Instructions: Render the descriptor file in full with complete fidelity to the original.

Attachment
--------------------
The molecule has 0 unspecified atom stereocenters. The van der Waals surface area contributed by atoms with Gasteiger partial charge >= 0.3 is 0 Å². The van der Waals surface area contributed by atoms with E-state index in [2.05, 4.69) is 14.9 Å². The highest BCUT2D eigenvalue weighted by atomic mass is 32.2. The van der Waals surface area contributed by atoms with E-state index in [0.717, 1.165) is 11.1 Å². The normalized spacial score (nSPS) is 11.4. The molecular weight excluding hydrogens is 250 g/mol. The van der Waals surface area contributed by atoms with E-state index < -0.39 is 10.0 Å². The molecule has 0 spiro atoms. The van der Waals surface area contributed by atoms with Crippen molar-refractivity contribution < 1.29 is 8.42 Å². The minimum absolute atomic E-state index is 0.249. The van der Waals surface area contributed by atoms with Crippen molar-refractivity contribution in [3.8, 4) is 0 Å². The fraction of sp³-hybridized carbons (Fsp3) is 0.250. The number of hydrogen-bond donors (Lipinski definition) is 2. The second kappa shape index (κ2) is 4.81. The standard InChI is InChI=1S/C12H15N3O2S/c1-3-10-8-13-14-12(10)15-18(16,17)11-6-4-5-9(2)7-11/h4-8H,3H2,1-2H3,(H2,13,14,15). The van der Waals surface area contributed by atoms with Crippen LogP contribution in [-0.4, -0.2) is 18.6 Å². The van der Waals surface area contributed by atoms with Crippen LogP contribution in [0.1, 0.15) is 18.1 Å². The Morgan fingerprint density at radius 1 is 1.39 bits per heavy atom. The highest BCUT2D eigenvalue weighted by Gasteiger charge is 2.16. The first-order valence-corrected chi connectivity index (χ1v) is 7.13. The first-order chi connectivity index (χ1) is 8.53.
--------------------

The molecule has 0 unspecified atom stereocenters. The van der Waals surface area contributed by atoms with Gasteiger partial charge >= 0.3 is 0 Å². The van der Waals surface area contributed by atoms with E-state index in [2.05, 4.69) is 14.9 Å². The highest BCUT2D eigenvalue weighted by atomic mass is 32.2. The van der Waals surface area contributed by atoms with E-state index in [0.717, 1.165) is 11.1 Å². The normalized spacial score (nSPS) is 11.4. The molecular weight excluding hydrogens is 250 g/mol. The van der Waals surface area contributed by atoms with E-state index < -0.39 is 10.0 Å². The molecule has 0 spiro atoms. The van der Waals surface area contributed by atoms with Crippen molar-refractivity contribution < 1.29 is 8.42 Å². The minimum absolute atomic E-state index is 0.249. The van der Waals surface area contributed by atoms with Crippen molar-refractivity contribution in [3.8, 4) is 0 Å². The fraction of sp³-hybridized carbons (Fsp3) is 0.250. The number of hydrogen-bond donors (Lipinski definition) is 2. The second kappa shape index (κ2) is 4.81. The standard InChI is InChI=1S/C12H15N3O2S/c1-3-10-8-13-14-12(10)15-18(16,17)11-6-4-5-9(2)7-11/h4-8H,3H2,1-2H3,(H2,13,14,15). The van der Waals surface area contributed by atoms with Crippen LogP contribution in [-0.4, -0.2) is 18.6 Å². The van der Waals surface area contributed by atoms with Crippen LogP contribution in [0.1, 0.15) is 18.1 Å². The Morgan fingerprint density at radius 1 is 1.39 bits per heavy atom. The highest BCUT2D eigenvalue weighted by Gasteiger charge is 2.16. The first-order valence-corrected chi connectivity index (χ1v) is 7.13. The first-order chi connectivity index (χ1) is 8.53.